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Postgraduate Study


Kelsey, from Boston in the United States, is a PhD candidate at Hughes Hall. Based in the Faculty of Education, her research focuses on the role of play in paediatric healthcare, with a specific interest in children’s own perspectives of play during hospitalisation.

I had spent five years in the working world between by Master’s and my PhD, and throughout that time I developed a strong conceptualisation of what I wanted to focus on for doctoral level research. Cambridge not only had an open scholarship opportunity through the Cambridge Trust and LEGO Foundation, but I also identified a supervisor that really suited my area of interest - these were the two most critical components for me in choosing where to pursue further graduate study.

I had been looking at PhD programmes for a while and was particularly interested in returning to a UK university as they tend to be more independent and project focused, as well as shorter term. My background is in psychology and child development and I was most concerned with finding a suitable research programme that would allow me to work with children.

As an undergraduate I studied Psychology at Boston University, and through that degree I had the opportunity to spend time in London on a study abroad internship programme. I interned with a Play Specialist team on a paediatric ward and it sparked my interest in working in hospitals. I started to gain a better understanding of children living their lives in hospitals, who require medical care from a very young age, and what that meant for their development and psychological health.

After graduating I went into a Master’s programme from UCL and Yale, which blended psychology, neuroscience, and child development. After completing my MSc, I moved over to work as a researcher at Boston Children’s Hospital for several years, working within their Psychiatry Department and in the hospital’s Simulation Programme.

Working in the hospital was incredibly meaningful and inspiring to me, and I really became invested in research around delivering medical education.  At the same time, I remained interested in pursuing my doctoral degree and sought out opportunities in the UK. I applied for and was offered a scholarship, funded by the LEGO Foundation and the Cambridge Trust, at Cambridge’s Play in Education, Development & Learning (PEDAL) Centre. For a long while my focus had been primarily on psychology and medicine, but by discovering more about the PEDAL Centre and their recent research funding, specifically in the area of play and health, I started to see avenues for my research in a new light. Critically, I identified a supervisor who was invested in research in the area of play and health and who was truly supportive of fostering new ideas in this academic space that bridges play research and medicine. It has been a winding journey to get to Cambridge, but I am sure that I have ended up in the right place.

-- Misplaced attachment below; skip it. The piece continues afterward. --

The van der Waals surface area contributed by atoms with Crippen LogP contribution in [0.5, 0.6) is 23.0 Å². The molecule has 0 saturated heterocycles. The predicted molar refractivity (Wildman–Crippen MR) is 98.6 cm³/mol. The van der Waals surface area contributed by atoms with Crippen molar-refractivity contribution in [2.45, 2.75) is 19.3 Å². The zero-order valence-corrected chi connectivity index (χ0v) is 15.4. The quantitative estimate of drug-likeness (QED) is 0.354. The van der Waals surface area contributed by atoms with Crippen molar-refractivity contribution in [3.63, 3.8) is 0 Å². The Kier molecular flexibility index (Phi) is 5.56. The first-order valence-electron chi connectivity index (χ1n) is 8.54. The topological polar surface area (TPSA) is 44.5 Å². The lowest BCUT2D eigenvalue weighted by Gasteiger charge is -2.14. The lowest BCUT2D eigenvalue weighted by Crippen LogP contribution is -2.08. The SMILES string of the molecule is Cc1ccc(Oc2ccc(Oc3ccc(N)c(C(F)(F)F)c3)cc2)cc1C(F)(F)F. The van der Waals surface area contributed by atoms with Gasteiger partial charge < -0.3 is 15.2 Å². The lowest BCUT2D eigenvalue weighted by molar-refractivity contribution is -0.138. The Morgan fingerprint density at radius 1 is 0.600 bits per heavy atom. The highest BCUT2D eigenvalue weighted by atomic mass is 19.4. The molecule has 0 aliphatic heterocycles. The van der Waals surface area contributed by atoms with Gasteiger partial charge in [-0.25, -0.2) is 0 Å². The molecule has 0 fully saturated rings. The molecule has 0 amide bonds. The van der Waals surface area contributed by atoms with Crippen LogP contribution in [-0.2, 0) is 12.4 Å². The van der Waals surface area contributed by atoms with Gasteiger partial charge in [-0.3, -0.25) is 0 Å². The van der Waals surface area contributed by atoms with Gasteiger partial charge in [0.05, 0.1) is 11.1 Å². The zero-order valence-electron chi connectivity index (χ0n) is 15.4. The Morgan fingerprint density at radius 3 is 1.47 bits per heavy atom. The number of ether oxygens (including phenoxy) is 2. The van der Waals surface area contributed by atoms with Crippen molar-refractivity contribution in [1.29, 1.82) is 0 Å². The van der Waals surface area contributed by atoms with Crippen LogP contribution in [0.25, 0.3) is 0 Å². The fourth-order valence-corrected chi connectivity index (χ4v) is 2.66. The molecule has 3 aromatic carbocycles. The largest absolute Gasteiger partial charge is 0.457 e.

It was nerve-wracking to return to university life and academic studies after many years away. Aside from looking up information about Cambridge online while still living back home in America, I also asked to be linked up with a current PhD student in my research group. Speaking with her was invaluable - she was able to give me a first-person perspective on things that were unfamiliar to me, such as the Cambridge college system, supervisions, and PhD-level independence in academia. Living in college provided a built-in community where I was able to get to know people quickly, join activities, and identify familiar spaces, all while getting acclimated to the greater Cambridge city and my new academic life. It also meant that for that first year of living abroad and getting situated in a new city, I didn’t have to worry about setting up bills or finding a flat from the other side of the Atlantic.

When working toward your PhD at Cambridge you are encouraged to foster your research skills and become an independent researcher. I benefit from immense amounts of support from my two research supervisors, as well as general academic support and resources from the Faculty of Education. This was particularly important during the pandemic and lockdown. It was undoubtedly a challenging time in many ways, but with the resources provided by my research group and the Faculty, I was able to pivot my research goals and timelines to adjust to the new reality, and feel like my physical and personal wellbeing were being cared for alongside my academic adjustments.

Cambridge is very different to Boston (and the other Cambridge, Massachusetts), but I have really come to love this little city. Being able to explore the beautiful colleges and walk around such historic and picturesque architecture, is mindblowing – especially coming from America. It’s such a beautiful and intimate place to be. There’s a beauty to being in a small city; you can conceivably try every pub, restaurant, café, or park within the city parameters and truly get to know your favourite places and spaces – it is really special and makes it quickly feel like home. And, because it is so simple to take a fast train right to the heart of London, you are never too far from the hustle and bustle of big city life.